One major challenge with Champions is that every other person has idiosyncrasies which revolve around Marcus’ reactions; their flaws, misgivings or ultimate triumphs are defined by his limited character development from outset. Scenes without Harrelson’s presence are short-lived and infrequent despite many disabled characters getting to say some things about themselves. Consequently, since Farrelly has a preference for plain visual staging, their group conversations descend quickly into mechanical rhythms where it appears they just exist to deliver punchlines before edit cuts away often to Harrelson’s reaction shots even after the ensemble cast has shown they can carry comic scenes as well as abled actors.

Sometimes capturing people living with disabilities or playing roles in television shows who achieve victories or enjoy success may have an inherently feel-good quality but this only holds true if we consider them through abled eyes for the most part. Admittedly, this approach aims at enabling able viewers live through Marcus who easily accepts characters with Down syndrome after having been one dropping the ‘R-word’ himself then suckerpunching anybody else who does, although it reduces the actual “learning” part to a secondary matter. The journey toward Marcus’ greater understanding is an internal and passive one that rarely zeroes in on or explores this process, and thus, Champions’ focus on Marcus limits our ability to really care about or know the supporting ensemble in any depth except for how their personalities are perceived by others.

Their introduction makes it easy to love them at first since they are such lively characters – visually speaking it cannot be stressed enough how much life and zest they bring to scenes that might otherwise lack these qualities – but beyond this Champions offers nothing more than surface representations of interiority. On occasion Champions will briefly hint at the types of emotional complexities involved in living with Down syndrome – family dynamics, employment and housing concerns — even though instead of incorporating these complexities into Johnny’s and Benny’s emotional journeys, these ideas serve as window dressing for Marcus and Alex.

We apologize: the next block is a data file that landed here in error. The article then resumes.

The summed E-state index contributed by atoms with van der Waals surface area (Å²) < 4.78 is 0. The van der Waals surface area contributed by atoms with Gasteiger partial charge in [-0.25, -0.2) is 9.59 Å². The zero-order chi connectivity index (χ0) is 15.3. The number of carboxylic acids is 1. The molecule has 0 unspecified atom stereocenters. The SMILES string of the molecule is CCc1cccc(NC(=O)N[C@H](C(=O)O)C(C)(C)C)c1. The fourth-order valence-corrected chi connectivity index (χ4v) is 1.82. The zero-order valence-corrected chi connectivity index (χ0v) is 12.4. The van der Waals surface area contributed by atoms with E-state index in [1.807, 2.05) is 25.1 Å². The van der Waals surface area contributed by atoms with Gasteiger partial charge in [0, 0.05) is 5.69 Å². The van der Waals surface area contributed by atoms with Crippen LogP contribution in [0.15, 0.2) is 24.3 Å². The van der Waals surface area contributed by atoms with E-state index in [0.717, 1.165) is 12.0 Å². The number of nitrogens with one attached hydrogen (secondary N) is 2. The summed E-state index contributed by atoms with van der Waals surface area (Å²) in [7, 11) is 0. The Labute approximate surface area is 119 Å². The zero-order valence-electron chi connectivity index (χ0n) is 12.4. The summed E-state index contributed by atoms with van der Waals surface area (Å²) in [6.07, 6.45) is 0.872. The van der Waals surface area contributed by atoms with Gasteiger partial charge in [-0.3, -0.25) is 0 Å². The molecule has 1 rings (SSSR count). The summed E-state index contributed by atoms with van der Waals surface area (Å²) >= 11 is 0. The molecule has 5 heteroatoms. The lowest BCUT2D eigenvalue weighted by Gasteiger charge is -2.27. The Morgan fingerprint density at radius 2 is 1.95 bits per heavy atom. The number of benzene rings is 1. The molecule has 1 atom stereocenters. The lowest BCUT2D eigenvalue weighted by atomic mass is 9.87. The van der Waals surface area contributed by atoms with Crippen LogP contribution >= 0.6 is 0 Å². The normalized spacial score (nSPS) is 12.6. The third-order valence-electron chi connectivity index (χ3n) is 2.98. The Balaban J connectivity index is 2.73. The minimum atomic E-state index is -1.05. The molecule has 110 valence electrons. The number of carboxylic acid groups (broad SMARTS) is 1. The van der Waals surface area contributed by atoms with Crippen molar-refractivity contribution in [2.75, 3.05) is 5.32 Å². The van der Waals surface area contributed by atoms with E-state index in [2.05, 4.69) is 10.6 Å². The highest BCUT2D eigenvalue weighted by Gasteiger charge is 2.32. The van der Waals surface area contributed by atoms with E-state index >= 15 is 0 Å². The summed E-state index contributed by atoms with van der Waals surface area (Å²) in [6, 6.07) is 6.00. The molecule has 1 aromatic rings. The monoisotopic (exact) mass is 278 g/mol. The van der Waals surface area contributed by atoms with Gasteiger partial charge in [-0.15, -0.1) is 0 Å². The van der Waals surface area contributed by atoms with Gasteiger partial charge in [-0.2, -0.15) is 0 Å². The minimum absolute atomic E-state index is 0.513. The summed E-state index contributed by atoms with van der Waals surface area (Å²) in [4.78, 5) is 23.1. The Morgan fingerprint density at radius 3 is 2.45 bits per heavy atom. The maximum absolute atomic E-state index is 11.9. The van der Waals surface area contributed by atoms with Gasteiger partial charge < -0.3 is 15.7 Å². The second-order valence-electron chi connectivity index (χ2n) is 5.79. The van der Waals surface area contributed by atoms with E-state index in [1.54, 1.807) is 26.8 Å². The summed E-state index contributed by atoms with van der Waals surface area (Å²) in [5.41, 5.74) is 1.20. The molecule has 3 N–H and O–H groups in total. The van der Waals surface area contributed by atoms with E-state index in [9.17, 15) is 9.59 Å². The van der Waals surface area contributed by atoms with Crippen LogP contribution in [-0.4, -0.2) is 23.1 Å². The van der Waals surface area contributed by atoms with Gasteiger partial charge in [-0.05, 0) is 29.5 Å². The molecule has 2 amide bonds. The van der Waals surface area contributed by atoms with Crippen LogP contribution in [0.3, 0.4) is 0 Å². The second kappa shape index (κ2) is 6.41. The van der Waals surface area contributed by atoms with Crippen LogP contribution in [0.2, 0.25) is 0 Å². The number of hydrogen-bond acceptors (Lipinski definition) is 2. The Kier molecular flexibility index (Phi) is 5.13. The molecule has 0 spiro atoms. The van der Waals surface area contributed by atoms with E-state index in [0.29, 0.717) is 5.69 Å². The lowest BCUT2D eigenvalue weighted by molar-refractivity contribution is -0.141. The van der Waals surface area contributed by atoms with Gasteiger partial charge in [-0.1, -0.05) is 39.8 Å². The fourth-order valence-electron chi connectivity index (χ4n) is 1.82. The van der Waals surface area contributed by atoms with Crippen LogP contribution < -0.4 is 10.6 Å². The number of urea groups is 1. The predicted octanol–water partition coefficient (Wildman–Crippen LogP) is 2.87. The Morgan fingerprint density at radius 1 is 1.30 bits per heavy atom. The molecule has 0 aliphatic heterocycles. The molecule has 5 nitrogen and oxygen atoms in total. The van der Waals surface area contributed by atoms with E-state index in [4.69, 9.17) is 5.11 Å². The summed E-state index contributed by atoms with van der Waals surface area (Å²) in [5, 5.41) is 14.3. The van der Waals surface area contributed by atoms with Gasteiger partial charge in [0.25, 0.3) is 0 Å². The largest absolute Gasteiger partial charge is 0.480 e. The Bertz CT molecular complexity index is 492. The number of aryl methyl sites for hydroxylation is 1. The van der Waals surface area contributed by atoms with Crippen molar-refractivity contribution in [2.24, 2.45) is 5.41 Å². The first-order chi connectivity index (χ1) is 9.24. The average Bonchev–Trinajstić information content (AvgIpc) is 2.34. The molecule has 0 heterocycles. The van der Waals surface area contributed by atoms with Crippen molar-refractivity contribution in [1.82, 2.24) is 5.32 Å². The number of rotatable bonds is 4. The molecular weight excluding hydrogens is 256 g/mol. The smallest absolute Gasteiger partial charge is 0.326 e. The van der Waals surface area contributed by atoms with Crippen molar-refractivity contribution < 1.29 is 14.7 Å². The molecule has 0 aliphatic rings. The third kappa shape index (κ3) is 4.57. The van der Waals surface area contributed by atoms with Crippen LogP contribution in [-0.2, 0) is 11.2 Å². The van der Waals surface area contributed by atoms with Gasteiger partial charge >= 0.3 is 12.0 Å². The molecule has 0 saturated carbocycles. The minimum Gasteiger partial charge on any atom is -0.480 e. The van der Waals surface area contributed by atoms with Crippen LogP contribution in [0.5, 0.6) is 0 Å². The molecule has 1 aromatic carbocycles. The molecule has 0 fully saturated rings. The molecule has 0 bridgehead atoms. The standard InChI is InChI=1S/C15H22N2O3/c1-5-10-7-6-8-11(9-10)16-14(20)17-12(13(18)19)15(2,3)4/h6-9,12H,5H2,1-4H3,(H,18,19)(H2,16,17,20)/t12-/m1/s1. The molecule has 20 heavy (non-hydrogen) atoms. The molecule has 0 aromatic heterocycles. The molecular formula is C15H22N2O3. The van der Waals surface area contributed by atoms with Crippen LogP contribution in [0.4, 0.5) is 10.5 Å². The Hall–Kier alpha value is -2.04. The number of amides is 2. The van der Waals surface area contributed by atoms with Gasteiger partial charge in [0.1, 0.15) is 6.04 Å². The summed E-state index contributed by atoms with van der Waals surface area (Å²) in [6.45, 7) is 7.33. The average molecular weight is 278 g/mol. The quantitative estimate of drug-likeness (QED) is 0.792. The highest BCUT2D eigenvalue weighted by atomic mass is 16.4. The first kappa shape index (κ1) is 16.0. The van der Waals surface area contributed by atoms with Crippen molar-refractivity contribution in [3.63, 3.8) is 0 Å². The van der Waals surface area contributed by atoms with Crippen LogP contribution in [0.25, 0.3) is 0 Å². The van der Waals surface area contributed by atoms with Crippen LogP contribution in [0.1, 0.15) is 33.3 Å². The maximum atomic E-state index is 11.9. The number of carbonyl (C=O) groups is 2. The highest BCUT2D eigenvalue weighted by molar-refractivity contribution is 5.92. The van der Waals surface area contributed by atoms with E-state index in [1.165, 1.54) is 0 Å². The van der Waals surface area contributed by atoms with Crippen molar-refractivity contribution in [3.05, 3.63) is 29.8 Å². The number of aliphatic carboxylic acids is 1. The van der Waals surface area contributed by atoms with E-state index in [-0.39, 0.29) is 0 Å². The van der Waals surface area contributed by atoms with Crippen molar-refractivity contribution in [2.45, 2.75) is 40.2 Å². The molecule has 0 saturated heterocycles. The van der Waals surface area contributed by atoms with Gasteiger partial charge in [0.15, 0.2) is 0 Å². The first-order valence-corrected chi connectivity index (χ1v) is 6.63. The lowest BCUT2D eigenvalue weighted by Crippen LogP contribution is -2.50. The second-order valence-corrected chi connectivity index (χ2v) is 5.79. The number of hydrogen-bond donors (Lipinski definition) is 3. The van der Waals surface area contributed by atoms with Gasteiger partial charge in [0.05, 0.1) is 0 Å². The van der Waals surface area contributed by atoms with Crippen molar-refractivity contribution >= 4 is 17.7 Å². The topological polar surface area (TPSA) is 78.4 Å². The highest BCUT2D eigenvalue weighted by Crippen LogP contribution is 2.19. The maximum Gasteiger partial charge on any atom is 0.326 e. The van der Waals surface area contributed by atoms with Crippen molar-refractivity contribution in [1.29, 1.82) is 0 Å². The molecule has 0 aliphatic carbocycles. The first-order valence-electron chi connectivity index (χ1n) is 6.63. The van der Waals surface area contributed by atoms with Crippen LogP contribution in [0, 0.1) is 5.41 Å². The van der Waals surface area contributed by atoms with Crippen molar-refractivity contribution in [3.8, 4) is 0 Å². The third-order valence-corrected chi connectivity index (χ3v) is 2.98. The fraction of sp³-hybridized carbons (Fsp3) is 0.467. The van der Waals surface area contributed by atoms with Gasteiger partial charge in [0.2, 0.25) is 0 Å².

The camera enables the disabled performers to act vivaciously in group shots, but there is hardly any instance where the lens gets close enough to capture the beating human hearts and emotional intelligence which their characters so obviously possess – rather this would have made for a more gripping story than one of lukewarm self-improvement attained with relative ease. To begin with, Champions may be primarily about Marcus, and it’s certainly sweet and hilarious at times. Nonetheless, it constantly poses an inevitable question whether giving equal depth or story focus involving its supporting cast as in their ongoing scenes could have made it realize its potential of being uproarious and heartwarming sports saga.


Champions is a feel-good film that features talented disabled actors who deserve recognition as novel sports comedies given its predictable plot. An ill-tempered basketball coach who initially refuses to train people with Down syndrome; Woody Harrelson plays his role so well only to fall short by having him develop in a rigid linear way like that leaves the other superbly casted actors whose timing for comedy is almost remarkable feeling like such untapped resources.